17. Pouyssegur J, Dayan F, Mazure NM. Hypoxia signalling in cancer and approaches to enforce tumour regression. Nature. 2006; 441:437–443.
18. Bartosova M, Parkkila S, Pohlodek K, Karttunen TJ, Galbavy S, Mucha V, Harris AL, Pastorek J, Pastorekova S. Expression of carbonic anhydrase IX in breast is associated with malignant tissues and is related to overexpression of c-erbB2. J Pathol. 2002; 197:314–321.
19. Ilie M, Mazure NM, Hofman V, Ammadi RE, Ortholan C, Bonnetaud C, Havet K, Venissac N, Mograbi B, Mouroux J, Pouyssegur J, Hofman P. High levels of carbonic anhydrase IX in tumour tissue and plasma are biomarkers of poor prognostic in patients with non-small cell lung cancer. Br J Cancer. 2010; 102:1627–1635.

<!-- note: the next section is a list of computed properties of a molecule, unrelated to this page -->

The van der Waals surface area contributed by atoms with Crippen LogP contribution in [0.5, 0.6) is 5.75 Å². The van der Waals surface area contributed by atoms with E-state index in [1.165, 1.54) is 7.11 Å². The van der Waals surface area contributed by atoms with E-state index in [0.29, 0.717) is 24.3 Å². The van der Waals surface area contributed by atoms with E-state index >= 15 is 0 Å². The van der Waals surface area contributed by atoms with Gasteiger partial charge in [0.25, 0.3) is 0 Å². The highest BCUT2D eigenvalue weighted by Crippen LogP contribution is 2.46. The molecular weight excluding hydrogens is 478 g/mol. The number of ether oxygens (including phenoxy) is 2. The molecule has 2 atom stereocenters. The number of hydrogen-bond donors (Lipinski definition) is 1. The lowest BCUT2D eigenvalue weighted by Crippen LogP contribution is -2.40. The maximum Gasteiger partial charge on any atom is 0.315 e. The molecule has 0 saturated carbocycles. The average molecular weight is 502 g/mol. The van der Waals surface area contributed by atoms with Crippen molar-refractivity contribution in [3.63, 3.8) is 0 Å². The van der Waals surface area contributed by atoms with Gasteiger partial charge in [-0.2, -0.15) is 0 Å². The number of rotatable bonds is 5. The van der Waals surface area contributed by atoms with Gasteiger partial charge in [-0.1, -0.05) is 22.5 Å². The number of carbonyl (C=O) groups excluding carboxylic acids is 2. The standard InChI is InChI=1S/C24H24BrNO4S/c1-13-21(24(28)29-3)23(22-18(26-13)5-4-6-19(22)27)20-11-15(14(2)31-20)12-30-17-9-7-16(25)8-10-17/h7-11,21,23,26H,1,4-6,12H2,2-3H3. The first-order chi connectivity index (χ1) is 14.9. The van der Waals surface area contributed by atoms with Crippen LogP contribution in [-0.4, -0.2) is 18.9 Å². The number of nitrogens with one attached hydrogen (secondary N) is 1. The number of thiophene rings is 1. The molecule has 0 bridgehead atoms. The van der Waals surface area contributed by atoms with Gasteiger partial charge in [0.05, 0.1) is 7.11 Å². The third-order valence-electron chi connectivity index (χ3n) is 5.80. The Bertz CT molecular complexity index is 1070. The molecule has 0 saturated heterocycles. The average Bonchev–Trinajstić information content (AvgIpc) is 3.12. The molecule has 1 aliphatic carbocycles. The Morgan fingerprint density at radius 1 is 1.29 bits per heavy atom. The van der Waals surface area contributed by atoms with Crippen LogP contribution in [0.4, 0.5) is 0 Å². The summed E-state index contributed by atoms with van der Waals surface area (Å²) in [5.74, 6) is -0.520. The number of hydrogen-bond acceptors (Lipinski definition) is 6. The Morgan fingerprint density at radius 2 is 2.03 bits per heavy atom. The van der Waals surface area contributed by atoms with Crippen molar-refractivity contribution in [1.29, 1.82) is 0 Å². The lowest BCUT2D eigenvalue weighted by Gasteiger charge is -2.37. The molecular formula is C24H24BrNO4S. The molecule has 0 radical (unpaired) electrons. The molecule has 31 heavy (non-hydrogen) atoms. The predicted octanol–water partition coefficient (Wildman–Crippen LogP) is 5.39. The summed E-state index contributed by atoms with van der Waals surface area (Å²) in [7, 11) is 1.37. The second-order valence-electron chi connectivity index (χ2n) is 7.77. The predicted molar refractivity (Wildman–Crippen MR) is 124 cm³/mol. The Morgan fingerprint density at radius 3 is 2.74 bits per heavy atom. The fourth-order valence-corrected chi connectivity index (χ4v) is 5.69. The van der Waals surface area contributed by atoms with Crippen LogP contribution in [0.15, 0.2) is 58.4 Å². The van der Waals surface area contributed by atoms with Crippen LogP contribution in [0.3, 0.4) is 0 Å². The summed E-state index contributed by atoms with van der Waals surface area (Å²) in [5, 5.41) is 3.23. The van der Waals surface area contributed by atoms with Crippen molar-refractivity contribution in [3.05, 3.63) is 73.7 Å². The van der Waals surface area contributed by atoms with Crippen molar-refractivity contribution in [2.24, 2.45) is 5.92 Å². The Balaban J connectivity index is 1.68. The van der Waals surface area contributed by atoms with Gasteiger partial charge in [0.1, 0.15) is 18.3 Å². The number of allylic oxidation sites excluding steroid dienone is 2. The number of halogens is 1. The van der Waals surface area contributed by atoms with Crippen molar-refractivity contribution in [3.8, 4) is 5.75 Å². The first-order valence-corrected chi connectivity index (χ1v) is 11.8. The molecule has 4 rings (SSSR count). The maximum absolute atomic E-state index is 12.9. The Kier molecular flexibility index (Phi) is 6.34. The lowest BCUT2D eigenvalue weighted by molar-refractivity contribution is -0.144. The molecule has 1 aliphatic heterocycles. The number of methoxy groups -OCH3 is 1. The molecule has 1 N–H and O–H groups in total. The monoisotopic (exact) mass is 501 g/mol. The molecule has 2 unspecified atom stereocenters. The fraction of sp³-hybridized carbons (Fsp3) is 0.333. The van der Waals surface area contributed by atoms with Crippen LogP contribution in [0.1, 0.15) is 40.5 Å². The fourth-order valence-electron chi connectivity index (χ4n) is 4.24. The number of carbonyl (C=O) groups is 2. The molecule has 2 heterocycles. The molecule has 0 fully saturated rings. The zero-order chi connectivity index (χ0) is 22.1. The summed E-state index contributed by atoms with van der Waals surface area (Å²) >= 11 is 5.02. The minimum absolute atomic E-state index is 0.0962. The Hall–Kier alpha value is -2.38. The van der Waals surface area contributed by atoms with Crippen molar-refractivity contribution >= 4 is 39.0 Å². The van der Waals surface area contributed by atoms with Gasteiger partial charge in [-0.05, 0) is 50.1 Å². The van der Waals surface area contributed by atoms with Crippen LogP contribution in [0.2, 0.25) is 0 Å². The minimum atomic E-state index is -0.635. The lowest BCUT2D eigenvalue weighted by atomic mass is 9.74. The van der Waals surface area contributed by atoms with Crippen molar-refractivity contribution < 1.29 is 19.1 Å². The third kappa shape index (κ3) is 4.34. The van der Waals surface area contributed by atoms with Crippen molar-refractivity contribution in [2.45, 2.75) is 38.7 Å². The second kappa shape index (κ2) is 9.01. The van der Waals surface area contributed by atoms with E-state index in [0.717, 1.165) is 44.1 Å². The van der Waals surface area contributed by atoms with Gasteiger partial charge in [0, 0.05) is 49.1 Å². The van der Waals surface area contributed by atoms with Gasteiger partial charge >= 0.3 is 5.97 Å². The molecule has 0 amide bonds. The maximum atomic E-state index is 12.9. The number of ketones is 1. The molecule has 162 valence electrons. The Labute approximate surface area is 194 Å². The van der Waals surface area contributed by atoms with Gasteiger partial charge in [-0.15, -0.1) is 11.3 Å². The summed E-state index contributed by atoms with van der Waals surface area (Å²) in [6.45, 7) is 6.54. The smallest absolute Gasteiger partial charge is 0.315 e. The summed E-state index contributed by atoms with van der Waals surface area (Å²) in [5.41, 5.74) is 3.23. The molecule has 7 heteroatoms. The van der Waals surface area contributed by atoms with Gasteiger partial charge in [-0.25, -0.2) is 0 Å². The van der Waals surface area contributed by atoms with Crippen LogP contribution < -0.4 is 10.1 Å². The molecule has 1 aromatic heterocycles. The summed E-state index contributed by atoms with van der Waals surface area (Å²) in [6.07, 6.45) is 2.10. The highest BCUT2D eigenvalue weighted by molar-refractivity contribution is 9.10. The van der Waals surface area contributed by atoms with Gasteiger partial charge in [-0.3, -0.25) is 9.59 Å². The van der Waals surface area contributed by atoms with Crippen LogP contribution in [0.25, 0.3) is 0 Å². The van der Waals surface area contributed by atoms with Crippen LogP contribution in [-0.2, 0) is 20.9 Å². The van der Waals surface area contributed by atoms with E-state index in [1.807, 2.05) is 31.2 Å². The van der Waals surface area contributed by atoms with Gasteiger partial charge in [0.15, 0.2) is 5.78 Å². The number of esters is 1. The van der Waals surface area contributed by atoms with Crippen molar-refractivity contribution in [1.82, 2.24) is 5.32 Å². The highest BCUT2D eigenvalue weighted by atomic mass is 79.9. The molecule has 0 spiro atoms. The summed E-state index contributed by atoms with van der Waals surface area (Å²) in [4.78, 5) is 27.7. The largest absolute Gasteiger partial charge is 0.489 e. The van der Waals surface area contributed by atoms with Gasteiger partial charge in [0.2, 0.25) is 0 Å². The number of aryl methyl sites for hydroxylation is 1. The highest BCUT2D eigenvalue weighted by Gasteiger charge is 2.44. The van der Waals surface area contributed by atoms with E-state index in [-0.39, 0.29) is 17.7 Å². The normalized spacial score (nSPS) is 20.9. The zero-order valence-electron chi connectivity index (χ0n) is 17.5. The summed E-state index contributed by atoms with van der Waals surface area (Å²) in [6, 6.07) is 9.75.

20. Pan Z, Grizzle W, Hameed O. Significant variation of immunohistochemical marker expression in paired primary and metastatic clear cell renal cell carcinomas. Am J Clin Pathol. 2013; 140:410–418.
21. Choschzick M, Woelber L, Gieseking F, Oosterwijk E, Tennstedt P. Carbonic anhydrase IX is strongly overexpressed in adenocarcinoma in situ of the cervix uteri. Histopathology. 2014; 64:600–602.
22. Klimowicz AC, Bose P, Petrillo SK, Magliocco AM, Dort JC, Brockton NT. The prognostic impact of a combined carbonic anhydrase IX and Ki67 signature in oral squamous cell carcinoma. Br J Cancer. 2013; 109:1859–1866.
23. Haapasalo JA, Nordfors KM, Hilvo M, Rantala IJ, Soini Y, Parkkila AK, Pastorekova S, Pastorek J, Parkkila SM, Haapasalo HK. Expression of carbonic anhydrase IX in astrocytic tumors predicts poor prognosis. Clin Cancer Res. 2006; 12:473–477.
24. Juhasz M, Chen J, Lendeckel U, Kellner U, Kasper HU, Tulassay Z, Pastorekova S, Malfertheiner P, Ebert MP. Expression of carbonic anhydrase IX in human pancreatic cancer. Aliment Pharmacol Ther. 2003; 18:837–846.